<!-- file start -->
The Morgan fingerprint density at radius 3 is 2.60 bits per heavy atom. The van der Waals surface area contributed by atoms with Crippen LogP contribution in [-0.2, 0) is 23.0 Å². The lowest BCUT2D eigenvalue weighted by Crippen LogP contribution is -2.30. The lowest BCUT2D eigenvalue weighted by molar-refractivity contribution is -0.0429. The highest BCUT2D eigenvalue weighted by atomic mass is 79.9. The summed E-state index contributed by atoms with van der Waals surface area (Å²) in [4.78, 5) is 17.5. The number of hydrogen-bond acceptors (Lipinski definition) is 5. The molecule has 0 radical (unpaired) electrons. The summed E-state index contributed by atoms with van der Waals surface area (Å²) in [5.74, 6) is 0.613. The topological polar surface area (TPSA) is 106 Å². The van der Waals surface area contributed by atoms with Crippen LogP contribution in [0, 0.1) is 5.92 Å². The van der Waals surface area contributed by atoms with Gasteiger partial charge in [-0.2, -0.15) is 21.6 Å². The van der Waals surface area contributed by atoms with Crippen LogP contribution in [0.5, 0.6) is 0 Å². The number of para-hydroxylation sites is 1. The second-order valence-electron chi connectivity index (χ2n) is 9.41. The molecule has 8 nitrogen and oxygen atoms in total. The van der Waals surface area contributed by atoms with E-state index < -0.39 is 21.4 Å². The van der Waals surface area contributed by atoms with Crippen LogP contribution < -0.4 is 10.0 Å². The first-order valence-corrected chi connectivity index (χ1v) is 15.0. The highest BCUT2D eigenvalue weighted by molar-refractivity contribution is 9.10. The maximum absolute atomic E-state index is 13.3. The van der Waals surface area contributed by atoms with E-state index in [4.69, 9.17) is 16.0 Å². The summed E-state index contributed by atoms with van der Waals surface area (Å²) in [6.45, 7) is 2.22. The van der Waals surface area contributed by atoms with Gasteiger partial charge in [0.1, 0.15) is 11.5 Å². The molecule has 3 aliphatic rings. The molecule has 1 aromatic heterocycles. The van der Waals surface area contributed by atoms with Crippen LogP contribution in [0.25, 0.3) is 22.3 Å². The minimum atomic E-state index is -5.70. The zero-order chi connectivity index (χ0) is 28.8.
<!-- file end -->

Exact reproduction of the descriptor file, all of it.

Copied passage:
The Morgan fingerprint density at radius 3 is 2.60 bits per heavy atom. The van der Waals surface area contributed by atoms with Crippen LogP contribution in [-0.2, 0) is 23.0 Å². The lowest BCUT2D eigenvalue weighted by Crippen LogP contribution is -2.30. The lowest BCUT2D eigenvalue weighted by molar-refractivity contribution is -0.0429. The highest BCUT2D eigenvalue weighted by atomic mass is 79.9. The summed E-state index contributed by atoms with van der Waals surface area (Å²) in [4.78, 5) is 17.5. The number of hydrogen-bond acceptors (Lipinski definition) is 5. The molecule has 0 radical (unpaired) electrons. The summed E-state index contributed by atoms with van der Waals surface area (Å²) in [5.74, 6) is 0.613. The topological polar surface area (TPSA) is 106 Å². The van der Waals surface area contributed by atoms with Crippen LogP contribution in [0, 0.1) is 5.92 Å². The van der Waals surface area contributed by atoms with Gasteiger partial charge in [-0.2, -0.15) is 21.6 Å². The van der Waals surface area contributed by atoms with Crippen LogP contribution in [0.5, 0.6) is 0 Å². The number of para-hydroxylation sites is 1. The second-order valence-electron chi connectivity index (χ2n) is 9.41. The molecule has 8 nitrogen and oxygen atoms in total. The van der Waals surface area contributed by atoms with E-state index < -0.39 is 21.4 Å². The van der Waals surface area contributed by atoms with Crippen LogP contribution < -0.4 is 10.0 Å². The first-order valence-corrected chi connectivity index (χ1v) is 15.0. The highest BCUT2D eigenvalue weighted by molar-refractivity contribution is 9.10. The maximum absolute atomic E-state index is 13.3. The van der Waals surface area contributed by atoms with E-state index in [4.69, 9.17) is 16.0 Å². The summed E-state index contributed by atoms with van der Waals surface area (Å²) in [6.45, 7) is 2.22. The van der Waals surface area contributed by atoms with Gasteiger partial charge in [0.1, 0.15) is 11.5 Å². The molecule has 3 aliphatic rings. The molecule has 1 aromatic heterocycles. The van der Waals surface area contributed by atoms with Crippen LogP contribution in [0.25, 0.3) is 22.3 Å². The minimum atomic E-state index is -5.70. The zero-order chi connectivity index (χ0) is 28.8.